- Journal Article
Rights / licenseCreative Commons Attribution 4.0 International
The compound occurrence of extreme weather and/or climate events can cause stronger negative impacts than the individual events, and its frequency is increasing in several regions of the world. In this work, the effect of antecedent drought conditions on hot extremes during the months of December-February in Australia was analysed for two periods (1979-2019 and 1950-2019). The standardized precipitation evapotranspiration index (SPEI) and the indices number of hot days (NHD) and number of hot nights (NHN) were used to assess drought and extreme temperature events. While the link between dry and heat events is more important in the north in February, in December and January it is strong in the east coast. When temporal lags of 1-3 months are considered, there is a strong correlation between SPEI and NHD/NHN for the concurrent month on most of the study area. For the previous 1-3 months, the area and the correlation values decreased, but consistent spatial patterns were obtained for each month, namely negative correlations on the southwest and southeast in December, and the east in February. Tropical areas showed large areas of correlation between SPEI and NHN, including for the previous 3 months, whereas temperate climates showed the smaller area of correlation with NHN, including at the concurrent month. Significant correlations obtained for lead times longer than 1 month, namely with night heat extremes, point to a predictive ability in several regions of Australia. Moreover, the correlation coefficients obtained using the more recent period (1979-2019) show similar spatial patterns, but with higher values than for the 1950-2019 period. The results highlight the prospect of an early prediction of hot summer extremes in regions affected by drought in spring. Show more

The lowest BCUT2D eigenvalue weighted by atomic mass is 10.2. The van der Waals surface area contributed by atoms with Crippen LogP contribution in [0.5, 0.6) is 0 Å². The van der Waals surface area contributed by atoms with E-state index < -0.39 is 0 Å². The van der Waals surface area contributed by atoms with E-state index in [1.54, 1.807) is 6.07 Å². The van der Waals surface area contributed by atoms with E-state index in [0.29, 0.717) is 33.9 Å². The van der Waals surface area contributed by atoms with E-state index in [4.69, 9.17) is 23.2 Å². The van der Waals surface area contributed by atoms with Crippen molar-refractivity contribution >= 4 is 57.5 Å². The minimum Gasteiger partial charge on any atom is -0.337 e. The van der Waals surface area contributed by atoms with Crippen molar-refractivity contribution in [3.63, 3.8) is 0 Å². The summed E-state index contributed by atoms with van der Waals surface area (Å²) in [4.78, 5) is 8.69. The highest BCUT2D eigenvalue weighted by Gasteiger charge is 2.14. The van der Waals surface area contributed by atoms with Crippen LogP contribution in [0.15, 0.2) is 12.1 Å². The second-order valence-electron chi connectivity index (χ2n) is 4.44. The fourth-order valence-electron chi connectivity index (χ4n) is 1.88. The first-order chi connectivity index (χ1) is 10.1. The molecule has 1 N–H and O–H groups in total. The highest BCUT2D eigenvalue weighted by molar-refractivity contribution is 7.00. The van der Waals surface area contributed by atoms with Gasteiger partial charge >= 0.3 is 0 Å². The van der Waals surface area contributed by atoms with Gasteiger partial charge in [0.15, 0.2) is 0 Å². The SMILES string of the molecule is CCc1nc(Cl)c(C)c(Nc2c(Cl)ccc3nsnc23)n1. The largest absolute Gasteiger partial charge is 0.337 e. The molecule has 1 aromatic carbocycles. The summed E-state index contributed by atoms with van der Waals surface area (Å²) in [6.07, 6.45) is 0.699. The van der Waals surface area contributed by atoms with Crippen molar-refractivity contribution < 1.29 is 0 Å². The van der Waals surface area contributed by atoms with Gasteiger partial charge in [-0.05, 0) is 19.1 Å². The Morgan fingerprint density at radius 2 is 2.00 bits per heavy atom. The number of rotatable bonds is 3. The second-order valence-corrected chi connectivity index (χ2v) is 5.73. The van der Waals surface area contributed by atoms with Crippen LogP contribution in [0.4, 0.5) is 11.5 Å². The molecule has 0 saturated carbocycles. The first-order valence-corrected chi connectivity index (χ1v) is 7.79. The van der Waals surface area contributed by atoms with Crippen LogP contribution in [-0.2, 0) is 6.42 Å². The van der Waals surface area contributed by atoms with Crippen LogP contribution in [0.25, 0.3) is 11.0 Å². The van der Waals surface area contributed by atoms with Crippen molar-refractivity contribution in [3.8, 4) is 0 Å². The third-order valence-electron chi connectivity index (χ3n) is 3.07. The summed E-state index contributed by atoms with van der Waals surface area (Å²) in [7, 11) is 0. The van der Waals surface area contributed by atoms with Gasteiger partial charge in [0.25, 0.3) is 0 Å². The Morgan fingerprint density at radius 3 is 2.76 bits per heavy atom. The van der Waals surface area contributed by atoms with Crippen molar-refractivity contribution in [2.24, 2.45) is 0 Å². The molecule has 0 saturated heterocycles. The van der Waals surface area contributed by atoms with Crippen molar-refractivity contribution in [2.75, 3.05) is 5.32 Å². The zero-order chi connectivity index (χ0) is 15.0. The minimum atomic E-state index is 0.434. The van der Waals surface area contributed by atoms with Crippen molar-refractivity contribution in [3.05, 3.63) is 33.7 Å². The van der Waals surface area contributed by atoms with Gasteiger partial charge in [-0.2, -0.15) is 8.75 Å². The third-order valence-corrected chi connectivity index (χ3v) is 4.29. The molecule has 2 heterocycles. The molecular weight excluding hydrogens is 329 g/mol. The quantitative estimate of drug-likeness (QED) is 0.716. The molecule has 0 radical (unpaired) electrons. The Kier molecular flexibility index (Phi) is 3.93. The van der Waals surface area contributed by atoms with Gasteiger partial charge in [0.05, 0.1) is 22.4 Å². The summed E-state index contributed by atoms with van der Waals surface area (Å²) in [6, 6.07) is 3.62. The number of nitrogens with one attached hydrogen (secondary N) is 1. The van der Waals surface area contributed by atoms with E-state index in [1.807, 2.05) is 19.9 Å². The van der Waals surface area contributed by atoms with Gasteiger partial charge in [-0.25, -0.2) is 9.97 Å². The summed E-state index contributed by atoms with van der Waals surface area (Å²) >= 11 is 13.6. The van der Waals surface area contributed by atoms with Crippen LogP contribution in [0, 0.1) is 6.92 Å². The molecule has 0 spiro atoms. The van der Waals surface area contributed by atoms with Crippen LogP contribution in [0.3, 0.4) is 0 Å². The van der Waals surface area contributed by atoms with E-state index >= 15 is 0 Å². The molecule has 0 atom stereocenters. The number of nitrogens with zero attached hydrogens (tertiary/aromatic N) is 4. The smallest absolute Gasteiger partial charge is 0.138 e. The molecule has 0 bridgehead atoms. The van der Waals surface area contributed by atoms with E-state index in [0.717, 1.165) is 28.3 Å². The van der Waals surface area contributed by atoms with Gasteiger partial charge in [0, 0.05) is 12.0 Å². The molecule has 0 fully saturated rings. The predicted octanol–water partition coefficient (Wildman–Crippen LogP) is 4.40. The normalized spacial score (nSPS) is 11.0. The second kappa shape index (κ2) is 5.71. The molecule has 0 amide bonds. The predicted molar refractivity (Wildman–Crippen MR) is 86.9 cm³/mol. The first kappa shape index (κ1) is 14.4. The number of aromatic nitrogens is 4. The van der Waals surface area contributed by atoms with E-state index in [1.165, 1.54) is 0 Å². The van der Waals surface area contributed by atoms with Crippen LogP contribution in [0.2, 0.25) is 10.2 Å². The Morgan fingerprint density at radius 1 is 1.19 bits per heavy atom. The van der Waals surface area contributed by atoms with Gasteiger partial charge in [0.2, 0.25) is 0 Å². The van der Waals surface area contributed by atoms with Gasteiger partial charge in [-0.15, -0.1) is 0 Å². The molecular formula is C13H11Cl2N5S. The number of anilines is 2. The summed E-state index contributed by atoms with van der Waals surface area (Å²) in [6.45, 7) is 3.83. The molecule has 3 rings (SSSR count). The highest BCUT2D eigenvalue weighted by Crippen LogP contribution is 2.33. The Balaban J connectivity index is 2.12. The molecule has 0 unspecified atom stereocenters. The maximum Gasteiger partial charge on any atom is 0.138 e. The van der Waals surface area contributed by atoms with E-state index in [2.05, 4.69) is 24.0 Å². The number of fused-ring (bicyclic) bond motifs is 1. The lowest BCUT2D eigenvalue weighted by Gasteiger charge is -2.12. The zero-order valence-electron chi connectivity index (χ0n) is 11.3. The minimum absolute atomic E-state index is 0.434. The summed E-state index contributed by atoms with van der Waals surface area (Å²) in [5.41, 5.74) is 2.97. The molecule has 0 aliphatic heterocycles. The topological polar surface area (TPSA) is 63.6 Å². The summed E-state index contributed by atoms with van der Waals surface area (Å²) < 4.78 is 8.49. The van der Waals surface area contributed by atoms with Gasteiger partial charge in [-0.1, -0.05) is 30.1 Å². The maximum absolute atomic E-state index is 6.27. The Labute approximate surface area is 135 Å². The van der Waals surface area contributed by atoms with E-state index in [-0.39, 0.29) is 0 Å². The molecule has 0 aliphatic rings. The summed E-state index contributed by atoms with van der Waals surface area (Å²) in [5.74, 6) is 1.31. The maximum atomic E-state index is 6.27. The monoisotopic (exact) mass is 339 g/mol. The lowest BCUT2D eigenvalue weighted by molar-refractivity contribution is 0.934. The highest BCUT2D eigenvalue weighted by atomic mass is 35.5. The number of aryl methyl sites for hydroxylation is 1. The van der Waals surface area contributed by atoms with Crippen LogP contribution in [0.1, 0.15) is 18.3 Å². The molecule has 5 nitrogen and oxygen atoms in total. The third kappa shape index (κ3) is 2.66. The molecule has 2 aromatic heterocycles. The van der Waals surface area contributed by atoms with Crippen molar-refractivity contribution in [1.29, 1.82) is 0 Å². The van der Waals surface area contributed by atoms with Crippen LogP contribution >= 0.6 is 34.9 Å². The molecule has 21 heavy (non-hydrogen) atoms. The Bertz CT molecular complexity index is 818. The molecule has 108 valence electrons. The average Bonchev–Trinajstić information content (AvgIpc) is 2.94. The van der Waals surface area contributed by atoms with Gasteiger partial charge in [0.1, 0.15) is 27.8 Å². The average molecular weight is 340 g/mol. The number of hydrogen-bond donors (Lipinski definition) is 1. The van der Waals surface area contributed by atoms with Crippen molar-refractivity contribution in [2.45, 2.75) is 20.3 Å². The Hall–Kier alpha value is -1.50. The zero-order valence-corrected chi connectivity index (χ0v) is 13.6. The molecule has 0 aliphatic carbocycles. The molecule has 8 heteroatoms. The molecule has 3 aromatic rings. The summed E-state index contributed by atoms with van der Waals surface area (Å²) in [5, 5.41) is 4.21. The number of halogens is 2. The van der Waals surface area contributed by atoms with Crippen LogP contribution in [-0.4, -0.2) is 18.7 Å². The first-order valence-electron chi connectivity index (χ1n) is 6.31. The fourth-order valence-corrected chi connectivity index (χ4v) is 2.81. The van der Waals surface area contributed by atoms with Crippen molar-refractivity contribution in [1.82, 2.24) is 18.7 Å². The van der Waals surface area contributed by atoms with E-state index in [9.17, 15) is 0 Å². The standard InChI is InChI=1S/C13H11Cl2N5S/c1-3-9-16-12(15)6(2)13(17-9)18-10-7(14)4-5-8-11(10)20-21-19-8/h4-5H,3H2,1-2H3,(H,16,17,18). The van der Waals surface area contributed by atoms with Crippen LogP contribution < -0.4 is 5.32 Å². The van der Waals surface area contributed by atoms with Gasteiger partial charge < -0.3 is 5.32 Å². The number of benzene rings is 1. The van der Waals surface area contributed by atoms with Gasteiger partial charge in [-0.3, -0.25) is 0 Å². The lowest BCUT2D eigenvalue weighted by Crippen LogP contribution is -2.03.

Journal / seriesInternational Journal of Climatology
Pages / Article No.
Subjectcompound events; drought; dryness; heatwaves; number of hot days; standardized precipitation and evapotranspiration index
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